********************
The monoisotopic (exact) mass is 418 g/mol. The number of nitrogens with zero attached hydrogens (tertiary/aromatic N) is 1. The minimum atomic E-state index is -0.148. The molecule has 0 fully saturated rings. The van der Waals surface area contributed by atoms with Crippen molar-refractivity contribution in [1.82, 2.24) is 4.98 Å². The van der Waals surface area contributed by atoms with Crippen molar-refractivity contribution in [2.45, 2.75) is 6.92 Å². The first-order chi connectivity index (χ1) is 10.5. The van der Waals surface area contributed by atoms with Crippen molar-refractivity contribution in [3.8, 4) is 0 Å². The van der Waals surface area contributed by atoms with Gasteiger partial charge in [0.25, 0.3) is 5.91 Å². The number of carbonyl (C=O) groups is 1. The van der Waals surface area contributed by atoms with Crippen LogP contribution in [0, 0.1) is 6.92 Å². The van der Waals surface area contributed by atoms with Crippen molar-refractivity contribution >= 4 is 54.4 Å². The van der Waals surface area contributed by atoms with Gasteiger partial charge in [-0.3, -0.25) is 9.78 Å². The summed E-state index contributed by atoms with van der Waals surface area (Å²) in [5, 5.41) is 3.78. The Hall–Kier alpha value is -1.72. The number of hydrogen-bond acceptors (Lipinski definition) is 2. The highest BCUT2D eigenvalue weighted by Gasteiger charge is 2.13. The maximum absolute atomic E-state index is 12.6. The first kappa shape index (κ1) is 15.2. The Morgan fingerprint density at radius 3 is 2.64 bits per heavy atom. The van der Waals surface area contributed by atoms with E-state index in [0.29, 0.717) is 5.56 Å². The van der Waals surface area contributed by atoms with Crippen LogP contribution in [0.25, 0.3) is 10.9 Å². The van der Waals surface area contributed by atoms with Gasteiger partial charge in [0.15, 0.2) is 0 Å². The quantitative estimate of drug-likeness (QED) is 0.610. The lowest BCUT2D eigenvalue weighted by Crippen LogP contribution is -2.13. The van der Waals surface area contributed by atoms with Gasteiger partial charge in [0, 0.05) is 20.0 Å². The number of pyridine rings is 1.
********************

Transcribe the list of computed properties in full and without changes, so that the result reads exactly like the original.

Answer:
The monoisotopic (exact) mass is 418 g/mol. The number of nitrogens with zero attached hydrogens (tertiary/aromatic N) is 1. The minimum atomic E-state index is -0.148. The molecule has 0 fully saturated rings. The van der Waals surface area contributed by atoms with Crippen molar-refractivity contribution in [1.82, 2.24) is 4.98 Å². The van der Waals surface area contributed by atoms with Crippen molar-refractivity contribution in [2.45, 2.75) is 6.92 Å². The first-order chi connectivity index (χ1) is 10.5. The van der Waals surface area contributed by atoms with Crippen molar-refractivity contribution in [3.8, 4) is 0 Å². The van der Waals surface area contributed by atoms with Gasteiger partial charge in [0.25, 0.3) is 5.91 Å². The number of carbonyl (C=O) groups is 1. The van der Waals surface area contributed by atoms with Crippen LogP contribution in [0, 0.1) is 6.92 Å². The van der Waals surface area contributed by atoms with Crippen molar-refractivity contribution >= 4 is 54.4 Å². The van der Waals surface area contributed by atoms with Gasteiger partial charge in [-0.3, -0.25) is 9.78 Å². The summed E-state index contributed by atoms with van der Waals surface area (Å²) in [5, 5.41) is 3.78. The Hall–Kier alpha value is -1.72. The number of hydrogen-bond acceptors (Lipinski definition) is 2. The highest BCUT2D eigenvalue weighted by Gasteiger charge is 2.13. The maximum absolute atomic E-state index is 12.6. The first kappa shape index (κ1) is 15.2. The Morgan fingerprint density at radius 3 is 2.64 bits per heavy atom. The van der Waals surface area contributed by atoms with E-state index in [0.29, 0.717) is 5.56 Å². The van der Waals surface area contributed by atoms with Crippen LogP contribution in [0.25, 0.3) is 10.9 Å². The van der Waals surface area contributed by atoms with Gasteiger partial charge in [0.15, 0.2) is 0 Å². The quantitative estimate of drug-likeness (QED) is 0.610. The lowest BCUT2D eigenvalue weighted by Crippen LogP contribution is -2.13. The van der Waals surface area contributed by atoms with Gasteiger partial charge in [0, 0.05) is 20.0 Å². The number of pyridine rings is 1.